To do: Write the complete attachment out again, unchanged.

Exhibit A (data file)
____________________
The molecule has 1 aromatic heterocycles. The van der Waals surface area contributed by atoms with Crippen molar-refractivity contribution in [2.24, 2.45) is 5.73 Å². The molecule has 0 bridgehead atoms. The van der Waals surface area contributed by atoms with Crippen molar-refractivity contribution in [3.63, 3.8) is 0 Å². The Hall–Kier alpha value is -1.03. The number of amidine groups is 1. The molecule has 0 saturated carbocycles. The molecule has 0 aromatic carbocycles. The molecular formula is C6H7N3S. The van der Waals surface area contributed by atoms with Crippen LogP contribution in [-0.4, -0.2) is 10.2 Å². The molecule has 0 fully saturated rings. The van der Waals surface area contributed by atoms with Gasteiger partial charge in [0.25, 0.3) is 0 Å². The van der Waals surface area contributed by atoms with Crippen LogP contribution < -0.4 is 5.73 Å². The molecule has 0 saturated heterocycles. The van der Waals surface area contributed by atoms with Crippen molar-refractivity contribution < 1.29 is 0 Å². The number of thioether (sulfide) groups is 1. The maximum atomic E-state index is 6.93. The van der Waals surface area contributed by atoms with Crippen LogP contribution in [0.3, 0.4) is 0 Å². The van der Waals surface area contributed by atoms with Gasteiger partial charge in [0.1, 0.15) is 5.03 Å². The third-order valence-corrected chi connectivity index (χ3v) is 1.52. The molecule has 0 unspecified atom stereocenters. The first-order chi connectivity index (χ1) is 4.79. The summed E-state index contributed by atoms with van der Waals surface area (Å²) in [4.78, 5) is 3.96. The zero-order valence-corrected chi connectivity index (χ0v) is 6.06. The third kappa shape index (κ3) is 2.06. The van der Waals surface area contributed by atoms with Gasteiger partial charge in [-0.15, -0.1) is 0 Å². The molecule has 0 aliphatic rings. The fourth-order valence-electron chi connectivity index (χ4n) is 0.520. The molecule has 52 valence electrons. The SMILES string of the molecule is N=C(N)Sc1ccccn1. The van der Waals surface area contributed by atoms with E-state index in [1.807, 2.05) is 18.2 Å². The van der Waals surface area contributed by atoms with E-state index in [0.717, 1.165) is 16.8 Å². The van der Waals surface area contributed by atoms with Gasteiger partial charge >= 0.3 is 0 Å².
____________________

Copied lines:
The molecule has 1 aromatic heterocycles. The van der Waals surface area contributed by atoms with Crippen molar-refractivity contribution in [2.24, 2.45) is 5.73 Å². The molecule has 0 bridgehead atoms. The van der Waals surface area contributed by atoms with Crippen molar-refractivity contribution in [3.63, 3.8) is 0 Å². The Hall–Kier alpha value is -1.03. The number of amidine groups is 1. The molecule has 0 saturated carbocycles. The molecule has 0 aromatic carbocycles. The molecular formula is C6H7N3S. The van der Waals surface area contributed by atoms with Crippen LogP contribution in [-0.4, -0.2) is 10.2 Å². The molecule has 0 fully saturated rings. The van der Waals surface area contributed by atoms with Gasteiger partial charge in [0.25, 0.3) is 0 Å². The van der Waals surface area contributed by atoms with Crippen LogP contribution < -0.4 is 5.73 Å². The molecule has 0 saturated heterocycles. The van der Waals surface area contributed by atoms with Crippen molar-refractivity contribution < 1.29 is 0 Å². The number of thioether (sulfide) groups is 1. The maximum atomic E-state index is 6.93. The van der Waals surface area contributed by atoms with Crippen LogP contribution in [0.3, 0.4) is 0 Å². The van der Waals surface area contributed by atoms with Gasteiger partial charge in [0.1, 0.15) is 5.03 Å². The third-order valence-corrected chi connectivity index (χ3v) is 1.52. The molecule has 0 unspecified atom stereocenters. The first-order chi connectivity index (χ1) is 4.79. The summed E-state index contributed by atoms with van der Waals surface area (Å²) in [4.78, 5) is 3.96. The zero-order valence-corrected chi connectivity index (χ0v) is 6.06. The third kappa shape index (κ3) is 2.06. The van der Waals surface area contributed by atoms with Gasteiger partial charge in [-0.15, -0.1) is 0 Å². The molecule has 0 aliphatic rings. The fourth-order valence-electron chi connectivity index (χ4n) is 0.520. The molecule has 52 valence electrons. The SMILES string of the molecule is N=C(N)Sc1ccccn1. The van der Waals surface area contributed by atoms with E-state index in [1.807, 2.05) is 18.2 Å². The van der Waals surface area contributed by atoms with E-state index in [0.717, 1.165) is 16.8 Å². The van der Waals surface area contributed by atoms with Gasteiger partial charge >= 0.3 is 0 Å².